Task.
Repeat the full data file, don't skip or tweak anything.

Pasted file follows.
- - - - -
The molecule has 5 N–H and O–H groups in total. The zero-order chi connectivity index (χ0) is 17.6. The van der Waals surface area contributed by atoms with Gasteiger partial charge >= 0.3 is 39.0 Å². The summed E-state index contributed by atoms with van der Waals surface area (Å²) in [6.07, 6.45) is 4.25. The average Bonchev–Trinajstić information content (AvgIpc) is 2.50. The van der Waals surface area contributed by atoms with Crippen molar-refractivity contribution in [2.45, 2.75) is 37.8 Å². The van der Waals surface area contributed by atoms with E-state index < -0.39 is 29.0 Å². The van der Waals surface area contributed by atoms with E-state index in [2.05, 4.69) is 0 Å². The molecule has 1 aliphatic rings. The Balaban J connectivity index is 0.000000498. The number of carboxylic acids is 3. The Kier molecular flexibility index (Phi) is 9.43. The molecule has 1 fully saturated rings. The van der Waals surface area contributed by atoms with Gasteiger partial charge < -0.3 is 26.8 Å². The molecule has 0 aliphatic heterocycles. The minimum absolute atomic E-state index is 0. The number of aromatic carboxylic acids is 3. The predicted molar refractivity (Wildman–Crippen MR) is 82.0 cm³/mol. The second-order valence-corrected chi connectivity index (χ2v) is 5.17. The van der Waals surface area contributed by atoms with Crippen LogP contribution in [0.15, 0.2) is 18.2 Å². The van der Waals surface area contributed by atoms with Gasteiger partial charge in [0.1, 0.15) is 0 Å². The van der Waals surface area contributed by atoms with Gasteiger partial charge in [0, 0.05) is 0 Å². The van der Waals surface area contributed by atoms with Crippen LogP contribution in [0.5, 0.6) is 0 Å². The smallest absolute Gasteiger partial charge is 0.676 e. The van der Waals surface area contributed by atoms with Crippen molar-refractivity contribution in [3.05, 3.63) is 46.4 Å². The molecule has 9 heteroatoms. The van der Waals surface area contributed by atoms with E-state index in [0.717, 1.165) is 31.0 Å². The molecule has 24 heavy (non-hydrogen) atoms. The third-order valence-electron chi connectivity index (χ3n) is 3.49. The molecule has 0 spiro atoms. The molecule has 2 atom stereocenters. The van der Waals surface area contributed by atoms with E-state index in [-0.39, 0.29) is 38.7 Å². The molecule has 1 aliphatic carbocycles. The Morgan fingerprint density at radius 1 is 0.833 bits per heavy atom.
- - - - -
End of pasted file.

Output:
The molecule has 5 N–H and O–H groups in total. The zero-order chi connectivity index (χ0) is 17.6. The van der Waals surface area contributed by atoms with Gasteiger partial charge >= 0.3 is 39.0 Å². The summed E-state index contributed by atoms with van der Waals surface area (Å²) in [6.07, 6.45) is 4.25. The average Bonchev–Trinajstić information content (AvgIpc) is 2.50. The van der Waals surface area contributed by atoms with Crippen molar-refractivity contribution in [2.45, 2.75) is 37.8 Å². The van der Waals surface area contributed by atoms with E-state index < -0.39 is 29.0 Å². The van der Waals surface area contributed by atoms with E-state index in [2.05, 4.69) is 0 Å². The molecule has 1 aliphatic rings. The Balaban J connectivity index is 0.000000498. The number of carboxylic acids is 3. The Kier molecular flexibility index (Phi) is 9.43. The molecule has 1 fully saturated rings. The van der Waals surface area contributed by atoms with Gasteiger partial charge < -0.3 is 26.8 Å². The molecule has 0 aliphatic heterocycles. The minimum absolute atomic E-state index is 0. The number of aromatic carboxylic acids is 3. The predicted molar refractivity (Wildman–Crippen MR) is 82.0 cm³/mol. The second-order valence-corrected chi connectivity index (χ2v) is 5.17. The van der Waals surface area contributed by atoms with Crippen LogP contribution in [0.15, 0.2) is 18.2 Å². The van der Waals surface area contributed by atoms with Gasteiger partial charge in [0.1, 0.15) is 0 Å². The van der Waals surface area contributed by atoms with Gasteiger partial charge in [0, 0.05) is 0 Å². The van der Waals surface area contributed by atoms with Crippen LogP contribution in [0.5, 0.6) is 0 Å². The smallest absolute Gasteiger partial charge is 0.676 e. The van der Waals surface area contributed by atoms with Crippen molar-refractivity contribution in [3.05, 3.63) is 46.4 Å². The molecule has 9 heteroatoms. The van der Waals surface area contributed by atoms with E-state index in [0.717, 1.165) is 31.0 Å². The molecule has 24 heavy (non-hydrogen) atoms. The third-order valence-electron chi connectivity index (χ3n) is 3.49. The molecule has 0 spiro atoms. The molecule has 2 atom stereocenters. The van der Waals surface area contributed by atoms with E-state index in [-0.39, 0.29) is 38.7 Å². The molecule has 1 aliphatic carbocycles. The Morgan fingerprint density at radius 1 is 0.833 bits per heavy atom.